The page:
One of the tenets of the FIRE movement has been to avoid accumulating things. Our society’s consumerist culture is overtly shunned by most in the FIRE community. This makes a lot of sense since buying things is expensive and research has shown that material items don’t seem to give people lasting happiness.
So, what can give us lasting happiness?
Life’s experiences and spending time with friends and loved ones.
When we purchase a new thing, we receive a momentary boost in dopamine which makes us feel good. That momentary hit of dopamine goes away after a short time and we return to our previous level of happiness (or sadness). Psychologists refer to this phenomenon as “hedonic adaptation.” Research suggests a hedonic superiority of experiences over things, meaning the happiness felt from an experience won’t fade as fast as one felt from a material purchase. In fact, memory will cause the experience to improve over time. Additionally, you can gain happiness even before an experience due to the excitement of planning, and anticipation of, the upcoming event. Lastly, things clutter your life, experiences don’t. Clutter has been shown to cause stress and negatively affect mental health.
Taking a look back at the things I’ve bought and the experiences I’ve had in the past, I would have to agree. So then by eliminating unnecessary purchases and spending money mostly on experiences, I can save my way to financial freedom? Unlikely, because many of the experiences people tend to gravitate toward are pretty expensive.
Let’s take a look at some of the fun but expensive experiences that might be keeping you from reaching financial independence.
Travel is expensive. The average person spends $1,145 on a vacation or $4,580 for a family of four. Between the cost of flights, hotels, rentals cars, and the various tourist attractions people participate in, this doesn’t come as much of a surprise. So, unless you’re travel hacking, be prepared to spend thousands both getting to, and then staying at, your destination.
Another expensive travel option is a cruise. And unless you live in one of the few locations from which cruise ships embark, you’ll still likely have a transportation cost before you even start the cruise. When your cruise stops at your destination ports of call, you’ll also have the additional cost of any shore excursions you choose to do.
With an average concert ticket price of $96.31, concerts can be a fun but pricey experience. Factor in the additional cost of expensive food, drinks, and concert gear and a night out for two to see your favorite band can easily set you back $250-$300 or more.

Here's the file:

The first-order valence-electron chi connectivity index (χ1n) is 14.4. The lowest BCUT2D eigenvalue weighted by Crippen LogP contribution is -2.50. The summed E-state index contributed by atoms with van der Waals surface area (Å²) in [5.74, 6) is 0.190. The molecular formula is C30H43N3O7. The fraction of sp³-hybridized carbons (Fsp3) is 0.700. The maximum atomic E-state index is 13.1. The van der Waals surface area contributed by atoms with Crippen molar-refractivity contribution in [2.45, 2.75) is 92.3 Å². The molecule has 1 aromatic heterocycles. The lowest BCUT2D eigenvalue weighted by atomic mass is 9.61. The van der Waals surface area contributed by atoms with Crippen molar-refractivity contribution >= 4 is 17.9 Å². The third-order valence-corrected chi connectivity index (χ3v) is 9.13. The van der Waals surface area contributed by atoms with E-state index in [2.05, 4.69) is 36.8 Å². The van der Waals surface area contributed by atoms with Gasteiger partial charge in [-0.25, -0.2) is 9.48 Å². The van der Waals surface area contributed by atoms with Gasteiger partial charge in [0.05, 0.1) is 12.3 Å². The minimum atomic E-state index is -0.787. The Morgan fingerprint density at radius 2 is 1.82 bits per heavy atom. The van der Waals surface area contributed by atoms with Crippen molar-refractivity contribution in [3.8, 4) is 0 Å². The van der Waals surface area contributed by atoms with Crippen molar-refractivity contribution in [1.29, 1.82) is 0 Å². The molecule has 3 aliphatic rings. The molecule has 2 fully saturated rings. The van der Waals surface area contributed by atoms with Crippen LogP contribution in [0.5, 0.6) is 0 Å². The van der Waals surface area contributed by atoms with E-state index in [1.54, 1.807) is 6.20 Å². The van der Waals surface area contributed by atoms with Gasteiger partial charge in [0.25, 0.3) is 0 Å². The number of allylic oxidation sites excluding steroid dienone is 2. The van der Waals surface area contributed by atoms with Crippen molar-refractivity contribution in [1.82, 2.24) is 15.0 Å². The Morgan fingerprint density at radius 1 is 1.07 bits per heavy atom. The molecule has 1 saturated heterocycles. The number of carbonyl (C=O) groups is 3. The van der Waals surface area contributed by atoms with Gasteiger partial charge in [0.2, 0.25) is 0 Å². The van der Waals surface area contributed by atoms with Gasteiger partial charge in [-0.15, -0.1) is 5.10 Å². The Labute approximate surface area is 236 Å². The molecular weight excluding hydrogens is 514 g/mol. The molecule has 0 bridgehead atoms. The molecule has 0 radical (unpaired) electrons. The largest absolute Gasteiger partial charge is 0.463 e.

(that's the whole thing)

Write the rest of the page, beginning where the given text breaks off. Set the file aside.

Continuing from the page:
Going out for dinner or drinks can be one of the biggest wastes of money in your budget over the course of a year. According to the Bureau of Labor Statistics, the average household spends over $3000 a year on dining out. Restaurant meals cost an average of $13 whereas the groceries to cook the average meal at home cost about $4. The potential savings for a family of four to eat at home then is on average about $36 each meal.
Entertainment can come in many forms but by far one of the most popular is watching movies. The average movie ticket price in 2018 was $9.38. Contrast that with the price to rent a movie through Redbox or similar service of around $2 and it becomes obvious that a family movie night out every few weeks can end up costing a family hundreds of dollars.
While some sports are inexpensive to play (think soccer, softball, or basketball), others can break the bank. Many sports such as mountain biking, kayaking, and rock climbing have large upfront costs. However, sports with recurring costs tend to be the most expensive. Two examples of this are skiing and golf.
For skiing, there’s the cost of the skis, boots, poles, helmet, goggles, and all of the winter apparel. These upfront costs, however, pale in comparison to the recurring price of lift tickets each time you hit the slopes. The average price of a single day lift ticket in 2018 was $94.
For golf, just the price of clubs alone is absurd (A driver can cost hundreds of dollars), not to mention shoes, gloves, and golf balls. If that’s not enough, add in the price of greens fees and a cart each round and you can see how things can add up quickly.
People are always touting “experiences, not things” as both a key to happiness and a way to save money. I have to agree that experiences will make you happier than things. But it’s important to consider the costs of the experiences in which you choose to partake. My family enjoys travel, concerts, dining, movies, and sports as much as the next family (we bought the epicpass season ski pass this season!). But moderation should be the name of the game. We try to limit dining out to special occasions, rent most of the movies we watch, and enjoy saving money on travel by travel hacking. At the end of the day, it’s best to be intentional about your spending and ensure that it reflects your values.